Thinking About Changing Careers?

Rachel Schneebaum

Whether your current position is just a starter job or whether you had intended it to be your last-stop dream-job, it’s not uncommon to realize that you no longer want to be doing what you’re doing, and that a switch to another company or another specialty isn’t going to be enough: what you really want is to change careers entirely. This article aims to help you organize the information you’ll need to navigate this change as easily and painlessly as possible.

It’s important to note that you can follow most of these tips and prepare yourself for a new career within the comfort of your current job—more importantly, its salary/benefits. Even if you hate your job, it’s safest to stay at least until you’ve got some promising leads lined up if not until you have a solid job offer. It’s impossible to know for certain how long your job search will take—especially if you’re switching industries dramatically—and it’s hard to focus on preparing yourself to the best of your ability when you’re worried about how you’re going to pay rent or afford healthcare. (It will also look better for your future employer if you don’t have long gap periods in your resume.) Similarly, though you might want to focus entirely on new possibilities at the expense of your work, don’t let your career change preparations compromise the quality of your work output at your current job. Remember, you’ll want to be able to list your employer(s) as references when you do start getting job offers.

It’s time to focus on your career change. If you’re not sure exactly what you want to do instead of whatever it is you’re currently doing, make a list of the things you like and dislike about your present position. These might include specific tasks, details about your work environment, and more. Keeping these lists in mind when researching new careers and positions will help prevent you from ending up in the same situation you’re in now.

Even if you have a good sense of what you want your new career to be, it’s always a good idea to do some additional research about that career.

Make sure that a job in your area of interest will allow you to do the sorts of tasks you like in a work environment that you enjoy, without requiring you to delve too far into your “dislikes” column. You’ll probably want to research related careers in addition: for example, if you think you want to go into graphic design, you might also want to look into possibilities in web design, animation, book cover/layout design, fashion design, etc. Read up on the necessary requirements for an entry-level job in the career of your choice. If possible, talk to people you know in the industry about how they got their job and about the qualities they look for in new employees. While doing this research, it’s extremely important to keep in mind that just because you haven’t yet worked in your industry of choice, this doesn’t mean that your education, life, volunteering, and work experiences thus far, for example, haven’t helped prepare you for your new career already. Think about the qualifications you do have, and how you can translate them into industry-specific information on your resume/application.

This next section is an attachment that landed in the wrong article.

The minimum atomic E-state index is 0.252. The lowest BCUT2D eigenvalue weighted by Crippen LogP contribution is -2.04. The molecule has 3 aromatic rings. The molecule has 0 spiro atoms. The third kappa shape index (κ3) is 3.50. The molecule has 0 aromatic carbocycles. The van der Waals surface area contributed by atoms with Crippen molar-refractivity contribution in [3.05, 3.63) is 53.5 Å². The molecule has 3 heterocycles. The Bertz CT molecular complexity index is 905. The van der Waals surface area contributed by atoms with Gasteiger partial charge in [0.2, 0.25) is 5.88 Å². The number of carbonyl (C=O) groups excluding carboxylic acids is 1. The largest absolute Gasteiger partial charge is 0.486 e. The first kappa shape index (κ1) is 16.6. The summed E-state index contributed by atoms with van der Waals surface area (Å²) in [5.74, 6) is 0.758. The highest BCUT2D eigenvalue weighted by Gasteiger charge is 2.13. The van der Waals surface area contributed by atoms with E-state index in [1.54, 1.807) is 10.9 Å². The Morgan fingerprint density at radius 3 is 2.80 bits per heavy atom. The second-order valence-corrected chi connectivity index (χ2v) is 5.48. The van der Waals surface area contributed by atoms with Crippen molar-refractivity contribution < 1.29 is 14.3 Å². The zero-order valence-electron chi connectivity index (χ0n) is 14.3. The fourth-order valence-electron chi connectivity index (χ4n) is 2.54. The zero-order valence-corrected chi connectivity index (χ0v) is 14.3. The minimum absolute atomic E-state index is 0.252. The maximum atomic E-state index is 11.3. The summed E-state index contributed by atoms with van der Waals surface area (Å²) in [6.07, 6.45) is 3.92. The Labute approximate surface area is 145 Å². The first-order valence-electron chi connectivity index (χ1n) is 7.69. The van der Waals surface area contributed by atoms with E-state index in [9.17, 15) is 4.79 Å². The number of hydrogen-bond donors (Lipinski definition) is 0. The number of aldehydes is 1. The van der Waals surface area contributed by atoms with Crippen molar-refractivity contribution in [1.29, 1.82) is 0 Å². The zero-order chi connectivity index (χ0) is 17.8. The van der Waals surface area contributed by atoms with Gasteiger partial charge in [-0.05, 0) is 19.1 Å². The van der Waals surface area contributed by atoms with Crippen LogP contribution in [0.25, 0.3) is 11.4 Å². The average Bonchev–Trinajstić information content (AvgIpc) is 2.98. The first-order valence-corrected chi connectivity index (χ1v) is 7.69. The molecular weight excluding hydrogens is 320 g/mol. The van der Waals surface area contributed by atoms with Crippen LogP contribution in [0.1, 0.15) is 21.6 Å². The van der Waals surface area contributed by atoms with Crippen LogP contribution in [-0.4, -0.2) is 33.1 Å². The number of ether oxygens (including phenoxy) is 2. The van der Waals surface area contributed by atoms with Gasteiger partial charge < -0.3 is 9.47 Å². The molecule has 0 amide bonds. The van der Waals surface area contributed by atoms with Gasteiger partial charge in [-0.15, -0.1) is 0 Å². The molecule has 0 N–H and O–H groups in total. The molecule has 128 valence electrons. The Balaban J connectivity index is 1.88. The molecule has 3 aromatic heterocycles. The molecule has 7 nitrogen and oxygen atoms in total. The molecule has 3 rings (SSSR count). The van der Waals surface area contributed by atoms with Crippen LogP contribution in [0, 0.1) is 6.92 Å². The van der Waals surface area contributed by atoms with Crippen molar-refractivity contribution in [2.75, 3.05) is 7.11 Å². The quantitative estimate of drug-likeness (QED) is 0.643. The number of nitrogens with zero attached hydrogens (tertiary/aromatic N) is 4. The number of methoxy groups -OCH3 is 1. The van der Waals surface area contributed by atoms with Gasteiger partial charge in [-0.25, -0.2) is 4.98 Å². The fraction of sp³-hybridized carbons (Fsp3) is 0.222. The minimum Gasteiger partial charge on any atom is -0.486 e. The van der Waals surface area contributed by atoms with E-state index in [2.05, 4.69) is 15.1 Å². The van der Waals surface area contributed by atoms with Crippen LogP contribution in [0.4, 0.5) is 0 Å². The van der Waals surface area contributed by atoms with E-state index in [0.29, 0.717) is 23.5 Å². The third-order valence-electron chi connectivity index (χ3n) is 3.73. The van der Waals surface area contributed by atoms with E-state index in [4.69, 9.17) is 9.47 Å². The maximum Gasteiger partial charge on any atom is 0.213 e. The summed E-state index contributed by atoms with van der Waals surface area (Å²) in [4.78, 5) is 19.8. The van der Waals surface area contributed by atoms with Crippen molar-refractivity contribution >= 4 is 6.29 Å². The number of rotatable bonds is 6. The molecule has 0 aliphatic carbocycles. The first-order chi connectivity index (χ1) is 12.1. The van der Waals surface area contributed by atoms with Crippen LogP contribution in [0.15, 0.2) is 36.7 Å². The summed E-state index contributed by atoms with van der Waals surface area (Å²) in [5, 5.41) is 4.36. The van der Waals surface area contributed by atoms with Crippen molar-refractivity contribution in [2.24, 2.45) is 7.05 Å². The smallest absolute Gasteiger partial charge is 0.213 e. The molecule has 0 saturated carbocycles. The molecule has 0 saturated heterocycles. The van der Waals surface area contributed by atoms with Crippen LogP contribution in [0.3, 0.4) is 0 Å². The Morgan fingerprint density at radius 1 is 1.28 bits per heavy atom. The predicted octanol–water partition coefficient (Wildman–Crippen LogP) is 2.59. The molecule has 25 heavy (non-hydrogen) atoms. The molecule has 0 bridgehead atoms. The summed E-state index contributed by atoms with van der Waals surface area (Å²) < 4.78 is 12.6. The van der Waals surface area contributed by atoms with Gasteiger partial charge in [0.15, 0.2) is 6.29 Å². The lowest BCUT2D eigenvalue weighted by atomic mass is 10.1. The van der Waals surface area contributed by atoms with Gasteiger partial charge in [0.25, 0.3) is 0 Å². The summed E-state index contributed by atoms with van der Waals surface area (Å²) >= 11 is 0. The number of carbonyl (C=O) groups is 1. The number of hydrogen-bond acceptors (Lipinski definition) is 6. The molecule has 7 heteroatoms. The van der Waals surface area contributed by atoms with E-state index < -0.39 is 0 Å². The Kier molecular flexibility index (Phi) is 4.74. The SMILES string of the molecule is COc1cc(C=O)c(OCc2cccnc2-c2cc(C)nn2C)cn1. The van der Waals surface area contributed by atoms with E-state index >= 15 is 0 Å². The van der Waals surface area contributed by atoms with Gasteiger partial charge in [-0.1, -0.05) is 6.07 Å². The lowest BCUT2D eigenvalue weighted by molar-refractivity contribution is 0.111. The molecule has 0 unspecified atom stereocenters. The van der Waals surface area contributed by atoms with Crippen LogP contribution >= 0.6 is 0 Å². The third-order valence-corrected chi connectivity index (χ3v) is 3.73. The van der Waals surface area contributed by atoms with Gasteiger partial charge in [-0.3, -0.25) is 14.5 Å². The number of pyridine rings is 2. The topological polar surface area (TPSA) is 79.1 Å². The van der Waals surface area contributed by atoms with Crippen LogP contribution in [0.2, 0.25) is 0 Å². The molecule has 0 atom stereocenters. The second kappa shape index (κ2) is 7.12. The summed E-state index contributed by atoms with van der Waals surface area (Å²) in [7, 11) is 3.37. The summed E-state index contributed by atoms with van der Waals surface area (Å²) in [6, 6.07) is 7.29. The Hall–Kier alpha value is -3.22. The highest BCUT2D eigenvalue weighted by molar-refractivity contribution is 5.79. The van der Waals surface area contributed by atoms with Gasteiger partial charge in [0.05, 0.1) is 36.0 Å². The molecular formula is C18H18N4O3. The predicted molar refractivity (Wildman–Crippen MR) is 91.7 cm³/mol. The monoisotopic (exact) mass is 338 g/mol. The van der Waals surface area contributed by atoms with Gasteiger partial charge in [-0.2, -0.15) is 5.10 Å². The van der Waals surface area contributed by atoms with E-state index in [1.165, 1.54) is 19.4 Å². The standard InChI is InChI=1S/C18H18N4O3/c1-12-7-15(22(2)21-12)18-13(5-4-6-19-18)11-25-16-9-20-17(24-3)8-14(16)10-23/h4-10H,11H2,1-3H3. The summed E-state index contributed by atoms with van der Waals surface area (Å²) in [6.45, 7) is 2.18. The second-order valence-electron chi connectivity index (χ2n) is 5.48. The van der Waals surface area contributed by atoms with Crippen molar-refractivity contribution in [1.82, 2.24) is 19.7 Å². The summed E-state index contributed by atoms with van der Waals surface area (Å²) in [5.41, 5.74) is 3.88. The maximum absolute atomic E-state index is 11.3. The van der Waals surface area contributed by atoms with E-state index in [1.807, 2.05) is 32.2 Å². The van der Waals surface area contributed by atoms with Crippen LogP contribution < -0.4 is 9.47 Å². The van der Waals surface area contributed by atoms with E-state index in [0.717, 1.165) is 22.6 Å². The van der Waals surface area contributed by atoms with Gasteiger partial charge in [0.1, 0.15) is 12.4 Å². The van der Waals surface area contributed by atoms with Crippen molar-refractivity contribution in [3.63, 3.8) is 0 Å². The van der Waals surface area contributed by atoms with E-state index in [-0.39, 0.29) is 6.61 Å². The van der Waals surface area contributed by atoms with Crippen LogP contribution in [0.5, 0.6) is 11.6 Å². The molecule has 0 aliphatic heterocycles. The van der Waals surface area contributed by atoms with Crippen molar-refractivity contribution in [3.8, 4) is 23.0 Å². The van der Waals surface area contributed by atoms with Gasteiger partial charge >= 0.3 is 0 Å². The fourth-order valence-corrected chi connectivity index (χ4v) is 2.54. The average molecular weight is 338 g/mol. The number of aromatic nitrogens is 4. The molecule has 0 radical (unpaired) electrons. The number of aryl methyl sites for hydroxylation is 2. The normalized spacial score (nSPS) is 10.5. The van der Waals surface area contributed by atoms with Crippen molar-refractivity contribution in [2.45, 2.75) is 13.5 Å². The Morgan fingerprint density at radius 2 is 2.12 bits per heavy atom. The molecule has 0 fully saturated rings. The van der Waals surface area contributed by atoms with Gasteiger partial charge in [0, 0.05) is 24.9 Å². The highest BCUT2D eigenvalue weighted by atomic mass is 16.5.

If you are missing necessary requirements but can’t afford to go back to school, there are several cheaper ways to earn many of the qualifications you might need. Think about the sorts of tasks required of you in your present position: are any of them similar to the type of work you’ll be doing in your new career? If so, try to focus your work on those tasks. If applicable, you can even ask your supervisor(s) if there are any related projects you can help with. In addition, there are several types of careers where your ability to pass state or national qualification exams is more important than the type of degree or education you have. If you need to earn a certification, you should be able to find online study resources as well as information about test-taking and certification procedures. On the other hand, if you definitely do need to earn a degree or at least meet certain credit requirements, it’s still usually possible to do so without going back to school full-time. You can often fill in missing credits by taking classes online or at a local community college, or by enrolling in summer programs (e.g., intensive pre-med or pre-vet credit programs).

The most important advice is to stay positive. It can be difficult, frustrating, and discouraging to go back to the beginning after you’ve already been working at your career for years or even just a few months. Job hunting can be exhausting, especially when you’re focusing on an area outside your familiarity and expertise. Just try to concentrate on your end goal—make yourself an inspiration board, or a career-related Pinterest, or a list of exciting job descriptions—and don’t lose hope. Know that you’re already better off than you were before making the decision to switch careers: instead of facing an interminable future stuck in the same dead-end job, you’re pursuing something better, something exciting and eventually rewarding.

About The Author

Rachel Schneebaum

Rachel Schneebaum is a PhD candidate in philosophy, with a graduate minor in cognitive science, at the University of Arizona. She graduated from Williams College in 2009 with Bachelor of Arts degrees in both English and Philosophy. Rachel hopes to more effectively help students decide on, prepare for, and eventually succeed at their dream jobs.

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